Patterns for complex aircraft and airliners are established on the AOM – Aircraft’s Operator Manual, but we can also develop a pattern for our small GA airplane based on data extracted from the POH – Pilot’s Operating Handbook and develop our own pattern or “numbers” for takeoff, climb, approach and landing. You can start experimenting by yourself noting what power setting gives you a certain speed in level flight, let’s say 100 knots and, if you add flaps? – Then, to maintain same speed with a flap deflection you will need a higher power setting. Next can be, 360 degrees steep turns? – in clean configuration, level flight, establish your airplane in a certain heading, speed and power and note it, by reference to the ADI – Attitude Director Indicator or Artificial Horizon, bank your airplane in a 45 degrees angle to either side and increase the power by about 5% to the setting required to maintain wings level. Pull on the control yoke as you roll in to counteract for the push down force, instead of chasing the Vertical Speed Indicator pull up to a certain degrees of pitch that gives you a zero on the VSI. See? You have a certain power setting, you are maintaining speed and you have certain degrees of pitch to maintain level turn. Approach and landing – don’t simply extend flaps when your airspeed indicator shows white arc, define a “speed threshold” for each flap setting. The POH for the 2001 Cessna 182S shows a Vso at maximum takeoff weight of 50 knots, when multiplied by 1,3 as a result we obtain a Vref of 65 KCAS or 61 KIAS, adding a correction of 10 knots we get an approach speed of 70 knots KIAS. Use this speed in still air, with full flaps, if windy conditions we have to add a correction for gusts. (add to Vref half of the headwind component plus the gust). See? We are already flying by the numbers.
Always remember, power plus pitch attitude equals performance
Flying by numbers give us an envelope, learn to respect and follow them should be part of our culture
A very good video of the people On the Flight Line showing the danger of returning to the runway after takeoff having an engine failure at low altitude.
A pilot’s life is made of a succession of “firsts”. Our first solo flight. Our first landing. Our first flight at night. Our first flight in real IMC. Our first flight in heavy rain. Our first approach on IMC down to minimums. Our first go around. Our first flight avoiding weather and so on, maybe for some of us this happened long time ago, but can you remember how fast your heart was beating those “first” times? And, what happens now? Maybe if we can measure your heart beat during approach and landing you rarely can pass 80 b/min!. Well, my friends, that’s called “adaptation”.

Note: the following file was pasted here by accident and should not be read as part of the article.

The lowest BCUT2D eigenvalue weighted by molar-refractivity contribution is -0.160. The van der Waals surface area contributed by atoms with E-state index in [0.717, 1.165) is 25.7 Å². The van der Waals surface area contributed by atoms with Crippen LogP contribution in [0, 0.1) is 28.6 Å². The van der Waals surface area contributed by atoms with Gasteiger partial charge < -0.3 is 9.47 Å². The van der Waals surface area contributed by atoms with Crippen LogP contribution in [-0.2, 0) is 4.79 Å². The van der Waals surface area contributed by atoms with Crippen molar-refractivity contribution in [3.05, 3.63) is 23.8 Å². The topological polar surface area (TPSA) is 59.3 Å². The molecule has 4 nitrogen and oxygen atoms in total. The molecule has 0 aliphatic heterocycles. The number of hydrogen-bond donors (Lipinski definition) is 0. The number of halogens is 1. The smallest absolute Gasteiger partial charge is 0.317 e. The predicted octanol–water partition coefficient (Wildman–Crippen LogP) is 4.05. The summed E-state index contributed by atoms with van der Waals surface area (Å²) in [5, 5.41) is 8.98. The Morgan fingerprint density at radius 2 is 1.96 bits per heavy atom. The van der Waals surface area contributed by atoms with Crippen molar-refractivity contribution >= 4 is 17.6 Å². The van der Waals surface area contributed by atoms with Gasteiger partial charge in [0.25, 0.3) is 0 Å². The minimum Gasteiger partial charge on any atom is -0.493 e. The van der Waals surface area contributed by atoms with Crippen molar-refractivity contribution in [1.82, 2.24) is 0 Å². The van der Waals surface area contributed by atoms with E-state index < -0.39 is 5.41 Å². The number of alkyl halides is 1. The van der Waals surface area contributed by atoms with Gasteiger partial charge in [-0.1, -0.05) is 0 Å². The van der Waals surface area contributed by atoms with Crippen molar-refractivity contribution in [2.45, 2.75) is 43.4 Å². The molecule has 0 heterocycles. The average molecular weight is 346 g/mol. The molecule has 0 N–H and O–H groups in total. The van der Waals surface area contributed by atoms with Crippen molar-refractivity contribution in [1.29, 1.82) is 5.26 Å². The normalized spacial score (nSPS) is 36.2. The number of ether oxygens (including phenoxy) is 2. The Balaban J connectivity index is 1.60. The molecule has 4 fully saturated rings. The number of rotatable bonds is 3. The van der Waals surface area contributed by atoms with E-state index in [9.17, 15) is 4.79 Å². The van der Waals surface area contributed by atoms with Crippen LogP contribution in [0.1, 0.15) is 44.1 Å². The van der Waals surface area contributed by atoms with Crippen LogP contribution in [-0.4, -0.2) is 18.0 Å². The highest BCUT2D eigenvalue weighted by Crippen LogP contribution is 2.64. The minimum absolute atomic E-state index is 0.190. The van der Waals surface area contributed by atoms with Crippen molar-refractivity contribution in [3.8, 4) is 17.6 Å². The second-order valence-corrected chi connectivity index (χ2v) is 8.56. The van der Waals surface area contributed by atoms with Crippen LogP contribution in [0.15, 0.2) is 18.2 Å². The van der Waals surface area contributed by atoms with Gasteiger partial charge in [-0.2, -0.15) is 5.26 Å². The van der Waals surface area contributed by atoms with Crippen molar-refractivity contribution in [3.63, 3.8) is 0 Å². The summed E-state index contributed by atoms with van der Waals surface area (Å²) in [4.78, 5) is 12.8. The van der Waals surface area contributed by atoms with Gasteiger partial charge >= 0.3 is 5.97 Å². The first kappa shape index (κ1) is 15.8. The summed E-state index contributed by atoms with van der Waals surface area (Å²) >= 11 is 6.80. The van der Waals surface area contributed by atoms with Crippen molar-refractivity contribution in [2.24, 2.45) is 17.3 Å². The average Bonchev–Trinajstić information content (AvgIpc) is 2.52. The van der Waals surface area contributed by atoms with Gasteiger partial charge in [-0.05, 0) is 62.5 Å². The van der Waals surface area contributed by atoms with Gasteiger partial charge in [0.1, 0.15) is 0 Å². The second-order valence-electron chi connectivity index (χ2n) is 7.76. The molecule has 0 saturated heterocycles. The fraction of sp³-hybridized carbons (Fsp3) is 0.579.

Pilots have to adapt constantly to new challenges or they cannot progress on their careers. Problem is when adapting we go too far and we start bending limitations, regulations, procedures and we begin walking on the edge.
I remember a couple of years ago, when I was flying for a new born airline, we were always taking off above the maximum takeoff weight, nobody was pushing us to do it, was a constant with everybody and was completely normal, sometimes when we were at the maximum allowed takeoff weight we used to say, today we are light!. In other situation, same airline, on IMC conditions, we were always approaching below minimums, it was a non-written rule, always go 100 below and see if you can find the runway, so we were ending doing a category I ILS down to a category II minimums, with … no autopilot! And, the list continues. Luckily we never had an accident, but was only that, luck.
This kind of group behavior did not develop on a single day, it began when someone started experimenting how far he can go and the rest followed him, then when the explored new limits, overweight, go below minimums, etc, become normal, we tend to “adapt” to the situation. Problem is the farther we go, the limit is much narrower and there is no margin for error.
When will we ever learn? We are not helping the Company this way. Someone ever said: “if you think that safety is expensive, try with an accident”. Not want to do something that can jeopardize your aviation career?, then don’t do something that can end both.
As Ernest K. Gann wrote in his book “Fate is the Hunter”, in an extraordinary example of humility, when he lets understand that he was still alive not for being a good pilot, only because he was “lucky”. Maybe we can find some good examples between us.